Another thing to consider before training a model is which algorithm to use.

Dataiku lets you train using a few different algorithms at a time so you can compare results. You can learn about the different algorithms available for time series forecasting in the reference documentation.

When choosing an algorithm for your forecasting, it is important to take into account model complexity and interpretability as well as training times. Deep learning models and statistical models such as ARIMA and Prophet will take longer to train than simple seasonality models.


The algorithm you choose will also depend on whether you have additional external features that might be informative in running your forecasts. In our example, the running average temperature might depend on the precipitation or humidity levels. Therefore, we can include those features as additional predictors into our model. As for target time series values, we can create new features, like multiple lagged features (lag=1, lag=2, etc.) or running averages over a certain period of time. Running averages help reduce the noise in the predictors and often make forecasts more accurate.

You can apply similar preprocessing steps for your time series features as you would for usual regression or classification problems in the Lab.

If you use external features in your model, you will need to provide those features before running your forecast. In other words, to forecast the average temperatures for 7 days in the future, we will need to provide 7 future values for the humidity level if we decide to use it as a predictor in our model.


Some of the simple models in Dataiku cannot incorporate external features.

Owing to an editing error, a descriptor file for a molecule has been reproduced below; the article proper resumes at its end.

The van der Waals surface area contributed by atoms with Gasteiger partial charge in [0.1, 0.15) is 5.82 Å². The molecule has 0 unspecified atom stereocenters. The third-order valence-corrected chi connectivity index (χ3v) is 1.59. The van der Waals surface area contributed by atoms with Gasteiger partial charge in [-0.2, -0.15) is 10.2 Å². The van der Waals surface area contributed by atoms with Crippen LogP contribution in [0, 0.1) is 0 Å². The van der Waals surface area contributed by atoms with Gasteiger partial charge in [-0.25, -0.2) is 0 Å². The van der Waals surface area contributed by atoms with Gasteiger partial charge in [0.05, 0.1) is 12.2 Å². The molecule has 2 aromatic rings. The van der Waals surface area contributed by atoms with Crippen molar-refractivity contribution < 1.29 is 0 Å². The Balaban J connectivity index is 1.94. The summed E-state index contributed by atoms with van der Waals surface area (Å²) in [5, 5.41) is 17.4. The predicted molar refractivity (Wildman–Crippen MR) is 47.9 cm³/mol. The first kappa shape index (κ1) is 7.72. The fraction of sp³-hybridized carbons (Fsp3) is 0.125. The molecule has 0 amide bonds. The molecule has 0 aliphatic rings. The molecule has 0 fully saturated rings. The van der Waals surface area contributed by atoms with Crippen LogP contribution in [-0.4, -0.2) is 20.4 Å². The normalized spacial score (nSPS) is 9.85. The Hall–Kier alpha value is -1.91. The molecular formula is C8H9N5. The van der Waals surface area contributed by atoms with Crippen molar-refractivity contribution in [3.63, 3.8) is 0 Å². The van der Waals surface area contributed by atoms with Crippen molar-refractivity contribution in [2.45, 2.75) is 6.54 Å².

We can also enable cross-validation during training to evaluate model performance more accurately. How does this work?

In a typical regression or classification model, at each iteration, a random sample of the data is used as test data and the remaining data is used for training.

Instead of just splitting the data once into training and testing, K-Fold cross-validation does this multiple times (K times). In each fold:

  1. We use all the data except the last chunk (called the forecasting horizon) to train the model.

  2. Then, we test the model’s accuracy by seeing how well it predicts that last chunk of data.

  3. We slide this window forward one step: the previous prediction becomes part of the training data, and a new chunk becomes the testing data.

This is usually used when you have limited data. For our temperature forecast, one could argue that given the quantity of our data, there’s probably no need to invest extra time in cross-validation.


  • Splits are independent, meaning each fold shouldn’t overlap with data used in other folds.

  • Evaluation episodes are distinct. These are separate periods used to assess the final model’s forecasting performance. They are not the same as the folds used in cross-validation. Therefore, K-fold cross-validation helps estimate the model’s overall performance, but it doesn’t directly tell you how well it forecasts on specific future periods.

See also

A more in-depth explanation of the K-fold cross-test method is available in the reference documentation.

What’s next?#

Now that you know a little more about building and training a forecasting model, try it yourself in Tutorial | Time series forecasting (Visual ML)!